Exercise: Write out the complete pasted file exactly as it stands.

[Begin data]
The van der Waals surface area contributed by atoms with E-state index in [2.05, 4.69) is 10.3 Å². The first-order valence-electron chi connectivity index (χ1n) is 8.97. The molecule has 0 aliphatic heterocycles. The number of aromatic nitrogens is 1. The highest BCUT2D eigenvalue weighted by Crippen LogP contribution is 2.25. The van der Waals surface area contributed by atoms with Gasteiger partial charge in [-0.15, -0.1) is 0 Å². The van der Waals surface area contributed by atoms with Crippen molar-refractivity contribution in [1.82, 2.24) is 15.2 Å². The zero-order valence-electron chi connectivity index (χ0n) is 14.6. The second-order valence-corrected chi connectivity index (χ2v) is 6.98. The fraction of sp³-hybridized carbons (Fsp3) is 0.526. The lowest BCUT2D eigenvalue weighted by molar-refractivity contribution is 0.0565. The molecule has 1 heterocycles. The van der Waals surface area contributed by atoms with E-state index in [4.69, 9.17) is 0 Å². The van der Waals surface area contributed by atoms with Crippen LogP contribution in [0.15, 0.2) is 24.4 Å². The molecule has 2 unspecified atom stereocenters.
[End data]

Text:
The van der Waals surface area contributed by atoms with E-state index in [2.05, 4.69) is 10.3 Å². The first-order valence-electron chi connectivity index (χ1n) is 8.97. The molecule has 0 aliphatic heterocycles. The number of aromatic nitrogens is 1. The highest BCUT2D eigenvalue weighted by Crippen LogP contribution is 2.25. The van der Waals surface area contributed by atoms with Gasteiger partial charge in [-0.15, -0.1) is 0 Å². The van der Waals surface area contributed by atoms with Crippen molar-refractivity contribution in [1.82, 2.24) is 15.2 Å². The zero-order valence-electron chi connectivity index (χ0n) is 14.6. The second-order valence-corrected chi connectivity index (χ2v) is 6.98. The fraction of sp³-hybridized carbons (Fsp3) is 0.526. The lowest BCUT2D eigenvalue weighted by molar-refractivity contribution is 0.0565. The molecule has 1 heterocycles. The van der Waals surface area contributed by atoms with E-state index in [4.69, 9.17) is 0 Å². The van der Waals surface area contributed by atoms with Crippen LogP contribution in [0.15, 0.2) is 24.4 Å². The molecule has 2 unspecified atom stereocenters.